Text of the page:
Last year, the Bulls had some spectacular offensive performances, but they could never compete due to a porous defense. This year is no different, and leading scorer Zach La'Vine continues to be the focal point of this dilemma. On one hand, the two-guard has continued to improve his scoring production and efficiency in every year of his young career. On the other hand, La'Vine has never been part of even a halfway decent team in the NBA. La'Vine's challenge to not only score points, but to lead a competitive team, will only grow harder going forward, as Chicago's other best player, Lauri Markkanen, is set to miss several weeks.
OKC Thunder (Current: -4; Start: -3.5; Change: -1)
The Oklahoma City Thunder were the #1 ATS team in the league last year, thanks largely in part to their acquisition of Chris Paul and how well he played. This year, however, the Thunder seemed to be falling off a cliff with the lowest pre-season win total in the NBA after shipping Paul out of town. Future star Shai Gilgeous-Alexander has refused to go easily into the lottery though, and he has improved in all aspects of his game this year while continuing to be one of the most promising U-23 players in the entire league.
Orlando Magic (Current: -4.5; Start: -1.5; Change: -3)
The Orlando Magic have had two distinct seasons so far. The first season looked a lot like last year: a disciplined, defensive-minded team, led by an underrated vet in Nikola Vucevic and an up-and-coming point guard in Markelle Fultz. That team started this year 6-2 and looked poised to make the playoffs for the third year in a row. Then Fultz went down with a season-ending leg injury. Since then, the Magic have won just 5 of 21 games, and rookie Cole Anthony has failed to prove himself capable of fulfilling the role of a starting NBA point guard. The rest of the team looks incapable of consistently generating quality offense for themselves as well. In truth, losing Fultz meant more to this team than just losing a league-average point guard; it took from Orlando the hope of ascending to a new tier in the NBA, and now it looks like they are fine with finally bottoming out. I have actually upgraded the Magic now that Anthony himself is due to miss several weeks with injury, as I expect the Magic veterans to play better now that the franchise does not need to worry about their rookie point guard's development and force the extra minutes upon him.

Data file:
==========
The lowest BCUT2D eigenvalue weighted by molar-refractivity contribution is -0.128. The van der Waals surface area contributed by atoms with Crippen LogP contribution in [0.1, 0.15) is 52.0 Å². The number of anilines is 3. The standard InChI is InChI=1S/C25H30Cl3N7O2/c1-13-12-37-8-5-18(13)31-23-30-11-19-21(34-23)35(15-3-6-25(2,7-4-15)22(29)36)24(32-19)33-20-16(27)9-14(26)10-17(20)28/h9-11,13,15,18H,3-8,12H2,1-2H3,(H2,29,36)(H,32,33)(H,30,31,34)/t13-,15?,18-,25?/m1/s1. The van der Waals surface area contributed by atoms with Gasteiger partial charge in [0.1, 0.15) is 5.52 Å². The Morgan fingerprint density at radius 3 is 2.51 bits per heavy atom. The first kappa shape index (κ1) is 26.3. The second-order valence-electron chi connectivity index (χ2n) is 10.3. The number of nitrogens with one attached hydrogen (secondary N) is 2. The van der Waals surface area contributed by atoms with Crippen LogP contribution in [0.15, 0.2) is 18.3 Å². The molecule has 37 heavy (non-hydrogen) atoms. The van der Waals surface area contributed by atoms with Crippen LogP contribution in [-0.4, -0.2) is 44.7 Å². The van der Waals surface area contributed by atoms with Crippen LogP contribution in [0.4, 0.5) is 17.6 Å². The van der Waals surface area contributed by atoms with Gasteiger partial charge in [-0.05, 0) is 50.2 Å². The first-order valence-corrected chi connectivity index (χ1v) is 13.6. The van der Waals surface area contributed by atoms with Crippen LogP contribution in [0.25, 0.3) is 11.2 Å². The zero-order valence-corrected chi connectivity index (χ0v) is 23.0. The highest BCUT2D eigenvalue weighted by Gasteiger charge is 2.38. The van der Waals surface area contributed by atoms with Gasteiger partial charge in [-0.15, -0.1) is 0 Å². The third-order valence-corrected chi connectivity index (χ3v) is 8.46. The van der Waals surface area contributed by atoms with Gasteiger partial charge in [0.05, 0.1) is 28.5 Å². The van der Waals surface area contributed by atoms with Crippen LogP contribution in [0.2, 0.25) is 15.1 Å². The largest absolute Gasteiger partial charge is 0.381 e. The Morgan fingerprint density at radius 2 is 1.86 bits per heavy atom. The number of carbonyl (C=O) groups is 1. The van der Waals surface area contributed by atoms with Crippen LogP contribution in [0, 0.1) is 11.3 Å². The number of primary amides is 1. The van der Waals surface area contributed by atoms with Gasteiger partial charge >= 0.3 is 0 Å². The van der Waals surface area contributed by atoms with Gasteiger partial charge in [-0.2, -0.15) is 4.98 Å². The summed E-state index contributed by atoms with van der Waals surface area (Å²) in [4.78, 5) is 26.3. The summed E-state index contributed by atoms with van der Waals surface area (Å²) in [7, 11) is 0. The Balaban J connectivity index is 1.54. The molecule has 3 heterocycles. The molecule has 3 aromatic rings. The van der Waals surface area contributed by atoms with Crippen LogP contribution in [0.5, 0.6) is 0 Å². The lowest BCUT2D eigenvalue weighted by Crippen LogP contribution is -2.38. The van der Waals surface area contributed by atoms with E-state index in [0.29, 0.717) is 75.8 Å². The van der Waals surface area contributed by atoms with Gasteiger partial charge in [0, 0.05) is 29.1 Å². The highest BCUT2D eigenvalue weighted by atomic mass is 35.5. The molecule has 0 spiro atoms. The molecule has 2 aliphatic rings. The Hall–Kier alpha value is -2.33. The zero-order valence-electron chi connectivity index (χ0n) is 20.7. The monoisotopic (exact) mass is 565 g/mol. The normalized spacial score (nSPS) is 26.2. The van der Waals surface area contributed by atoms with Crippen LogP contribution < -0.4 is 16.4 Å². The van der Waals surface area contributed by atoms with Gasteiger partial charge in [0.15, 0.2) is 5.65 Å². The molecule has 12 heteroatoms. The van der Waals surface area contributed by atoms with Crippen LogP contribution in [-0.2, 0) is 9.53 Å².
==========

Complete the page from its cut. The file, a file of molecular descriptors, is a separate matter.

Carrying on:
Cleveland Cavs (Current: -5; Start: -6; Change: +1)
After starting off the season on fire, the Cleveland Cavaliers' stats and record have started to resemble what the market and I each expected coming into the season. JB Bickerstaff looked like a genius through the first 12 games of the season, with the Cavs posting the second best Defensive Rating prior to January 14th. After that hot start, however, the Cavs look like the lottery team we expected on defense, ranking 28th in Defensive Rating over the past three weeks, and losing 9 of their last 10 games in the process.
Detroit Pistons (Current: -5.5; Start: -6; Change: +0.5)
The Detroit Pistons are in the middle of a transition season, shedding some of their better veterans with an eye towards building around Jerami Grant and rookie guard Killian Hayes. The first part of the process was executed last week in shipping Derrick Rose to New York for the younger Dennis Smith Jr. Next up: trading Blake Griffin and hoping to offload one of the most cumbersome contracts in the NBA. More likely to happen this year though, in my opinion, is that the Pistons will grant Griffin some sort of buyout deal.
Minnesota Timberwolves (Current: -6; Start:-2.5; Change: -3)
It has been a disastrous season so far in Minnesota. Karl Anthony-Towns was finally working his way back from a wrist injury, only to be sidelined for another few weeks after contracting COVID-19. Towns was then back for less than a week before starting point guard D’Angelo Russell announced a surgery that will keep him out more than a month. While some of the Timberwolves' woes this season must be chalked up to simply bad luck, head coach Ryan Saunders' performance also has to called into question. In 2018, Saunders took charge of a Minnesotra team that had made the playoffs the year prior. Under Saunders, however, the Wolves have won just 43 of 135 overall games, including two of their past 10 games total.